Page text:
Back in the sixties, bands ran on a short cycle. It was record an album, brief tour and back to the studio to record the next album, rinse, repeat. There were no three and four year gaps between studio albums… or six years when you’re Pearl Jam. In the 70s it was a huge deal and considered potentially career-ending when Springsteen took four years to follow-up Born To Run. In the sixties, only releasing one album a year was considered being artistically indulgent. Creedence Clearwater Revival alone released three landmark albums in 1969. They also played an incendiary set at Woodstock (LP Review: Creedence Clearwater Revival, ‘Live At Woodstock’ – Released 50 Years Later). One has to wonder when they slept.
Today it’s virtually unheard of to produce that kind of recorded output…artists have more autonomy and hold back to resist “burn out.” Enter Van the Man, Van Morrison. Over the last four years Van has released six albums. Perhaps he thinks we’re still living in the sixties. He must get paid by the song. All of this started with one of his greatest late period albums, Keep Me Singing which we loved here at B&V (LP Review: Van Morrison, “Keep Me Singing” Rock’s Curmudgeon’s Understated, Rootsy Return). Well, I say “we” loved it at B&V, I loved it… The Rock Chick’s stance on Van has not changed in all the years we’ve been together and her feelings are, well, negative. Van is to the Rock Chick what the Eagles were to the Dude. Which is ironic because the Rock Chick also hates the Eagles. When she asked me what I was writing today, I said, “That Man,” her nickname for Van… she said, “Oh” and in that one syllable expressed as much displeasure as if she’d shouted at me. To each, indeed, their own.
I get it, many people have lost touch with Van. It was the late 60s to mid 70s when his work found its greatest fame. From the spiritual Astral Weeks to the pastoral groove of Veedon Fleece, Van could do no wrong. His albums after that were hit and miss for most people. Van’s style of music has been described as “Celtic Soul” which is perfect. Van has always been a searcher on the spiritual plane. At his best, his music has a transcendent quality. Many of his songs have a way of reaching into your chest cavity and seizing you by the heart. I can’t hear “So Quiet In Here” without going to a Zen bliss place that is hard to describe. Even on his more criticized albums there’s always a song or two that will grab me.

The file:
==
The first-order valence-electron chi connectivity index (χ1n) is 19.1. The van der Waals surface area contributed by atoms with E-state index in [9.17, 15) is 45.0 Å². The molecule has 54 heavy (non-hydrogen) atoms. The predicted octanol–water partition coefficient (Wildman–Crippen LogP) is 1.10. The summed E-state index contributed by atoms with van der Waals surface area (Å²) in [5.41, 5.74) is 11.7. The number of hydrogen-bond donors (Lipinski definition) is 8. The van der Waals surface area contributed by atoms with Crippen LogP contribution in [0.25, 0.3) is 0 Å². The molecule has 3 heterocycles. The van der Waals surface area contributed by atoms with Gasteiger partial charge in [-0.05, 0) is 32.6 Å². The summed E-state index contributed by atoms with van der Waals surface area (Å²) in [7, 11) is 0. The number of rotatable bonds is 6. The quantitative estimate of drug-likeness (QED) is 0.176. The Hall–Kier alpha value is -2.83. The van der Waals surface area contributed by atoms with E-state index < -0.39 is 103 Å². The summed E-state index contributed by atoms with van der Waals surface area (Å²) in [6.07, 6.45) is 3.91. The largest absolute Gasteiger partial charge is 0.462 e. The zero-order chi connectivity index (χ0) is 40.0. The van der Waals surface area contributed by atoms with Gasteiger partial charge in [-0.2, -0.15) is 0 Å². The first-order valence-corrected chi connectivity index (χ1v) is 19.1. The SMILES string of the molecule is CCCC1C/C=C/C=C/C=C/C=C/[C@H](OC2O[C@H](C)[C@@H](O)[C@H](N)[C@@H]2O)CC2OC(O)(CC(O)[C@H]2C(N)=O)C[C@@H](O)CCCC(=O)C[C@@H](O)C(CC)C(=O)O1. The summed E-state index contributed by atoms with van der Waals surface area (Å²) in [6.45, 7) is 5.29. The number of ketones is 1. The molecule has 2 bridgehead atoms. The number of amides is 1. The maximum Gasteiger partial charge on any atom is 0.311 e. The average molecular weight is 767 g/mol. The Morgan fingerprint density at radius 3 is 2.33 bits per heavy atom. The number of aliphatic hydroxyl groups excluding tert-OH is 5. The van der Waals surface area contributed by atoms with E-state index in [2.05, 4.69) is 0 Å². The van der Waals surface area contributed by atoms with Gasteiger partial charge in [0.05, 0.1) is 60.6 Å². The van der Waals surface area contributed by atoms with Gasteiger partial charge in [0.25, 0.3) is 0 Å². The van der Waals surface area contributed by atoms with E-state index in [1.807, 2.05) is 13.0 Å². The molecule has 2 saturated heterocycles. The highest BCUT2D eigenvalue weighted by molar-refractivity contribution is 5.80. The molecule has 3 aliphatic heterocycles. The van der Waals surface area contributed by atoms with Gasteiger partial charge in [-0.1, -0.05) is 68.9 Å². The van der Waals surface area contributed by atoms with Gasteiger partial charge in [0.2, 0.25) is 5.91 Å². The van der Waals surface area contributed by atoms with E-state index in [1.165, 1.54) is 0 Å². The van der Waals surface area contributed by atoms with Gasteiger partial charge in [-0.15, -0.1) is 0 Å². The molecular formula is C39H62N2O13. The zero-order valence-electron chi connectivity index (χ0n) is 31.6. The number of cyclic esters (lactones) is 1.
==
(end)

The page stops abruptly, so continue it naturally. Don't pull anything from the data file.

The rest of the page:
I own a ton of Van on vinyl… but I’m like most people since ’74 I’ve sort of used a “picked and choose” strategy on my Van albums. I will say, starting in 2002 with Down the Road Van hit a hot streak that rivaled Dylan’s late career resurgence. What’s Wrong With This Picture, Magic Time and Keep It Simple were all great albums. Since then, I’ve gone back to a pick and choose strategy. Even the six albums over the last four years have fit that pattern. I shied away from the more jazz-influenced LPs, Versatile and You’re Driving Me Crazy but eagerly snapped up Keep Me Singing, Roll With the Punches (LP Review: Van Morrison, ‘Roll With The Punches,’ A Laid-Back Blues Party) and The Prophet Speaks which was released a mere 11 months ago (LP Review: Van Morrison Returns (Already) With the Bluesy Jazz of ‘The Prophet Speaks’). Admittedly, most of these albums (except Keep Me Singing) were heavy on covers and guest spots.
Recently Van has returned with a new album of all original, Van-written tunes named Three Chords And the Truth. It’s his first album without cover songs since Keep Me Singing. I must admit to being both surprised he was putting out a new album (I don’t know why I was surprised, he’s downright prolific), and worried. The phrase “three chords and the truth” was coined by some old country music singer to describe country music. Bono also plagiarized the line on Rattle and Hum…must be an Irish thing. I was afraid this would be a genre exercise in country music, which could have gone either way. I am pleased to say, this isn’t a country album.